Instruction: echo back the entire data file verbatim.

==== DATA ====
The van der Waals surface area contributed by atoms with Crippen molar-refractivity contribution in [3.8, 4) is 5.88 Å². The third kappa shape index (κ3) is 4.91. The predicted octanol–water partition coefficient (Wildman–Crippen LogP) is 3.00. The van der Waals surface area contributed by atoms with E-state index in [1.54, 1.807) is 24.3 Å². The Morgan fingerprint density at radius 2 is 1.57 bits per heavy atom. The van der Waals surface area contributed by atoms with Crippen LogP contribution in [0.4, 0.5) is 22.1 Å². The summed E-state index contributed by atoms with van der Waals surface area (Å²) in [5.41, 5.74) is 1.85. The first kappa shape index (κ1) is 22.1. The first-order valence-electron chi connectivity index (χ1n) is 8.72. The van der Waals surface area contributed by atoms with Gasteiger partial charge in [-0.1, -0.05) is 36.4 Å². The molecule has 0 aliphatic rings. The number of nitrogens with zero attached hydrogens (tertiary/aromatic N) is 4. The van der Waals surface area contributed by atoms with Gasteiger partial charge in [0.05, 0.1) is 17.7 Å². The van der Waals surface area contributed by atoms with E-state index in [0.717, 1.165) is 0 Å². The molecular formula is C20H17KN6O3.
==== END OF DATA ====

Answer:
The van der Waals surface area contributed by atoms with Crippen molar-refractivity contribution in [3.8, 4) is 5.88 Å². The third kappa shape index (κ3) is 4.91. The predicted octanol–water partition coefficient (Wildman–Crippen LogP) is 3.00. The van der Waals surface area contributed by atoms with E-state index in [1.54, 1.807) is 24.3 Å². The Morgan fingerprint density at radius 2 is 1.57 bits per heavy atom. The van der Waals surface area contributed by atoms with Crippen LogP contribution in [0.4, 0.5) is 22.1 Å². The summed E-state index contributed by atoms with van der Waals surface area (Å²) in [5.41, 5.74) is 1.85. The first kappa shape index (κ1) is 22.1. The first-order valence-electron chi connectivity index (χ1n) is 8.72. The van der Waals surface area contributed by atoms with Gasteiger partial charge in [-0.1, -0.05) is 36.4 Å². The molecule has 0 aliphatic rings. The number of nitrogens with zero attached hydrogens (tertiary/aromatic N) is 4. The van der Waals surface area contributed by atoms with Gasteiger partial charge in [0.05, 0.1) is 17.7 Å². The van der Waals surface area contributed by atoms with E-state index in [0.717, 1.165) is 0 Å². The molecular formula is C20H17KN6O3.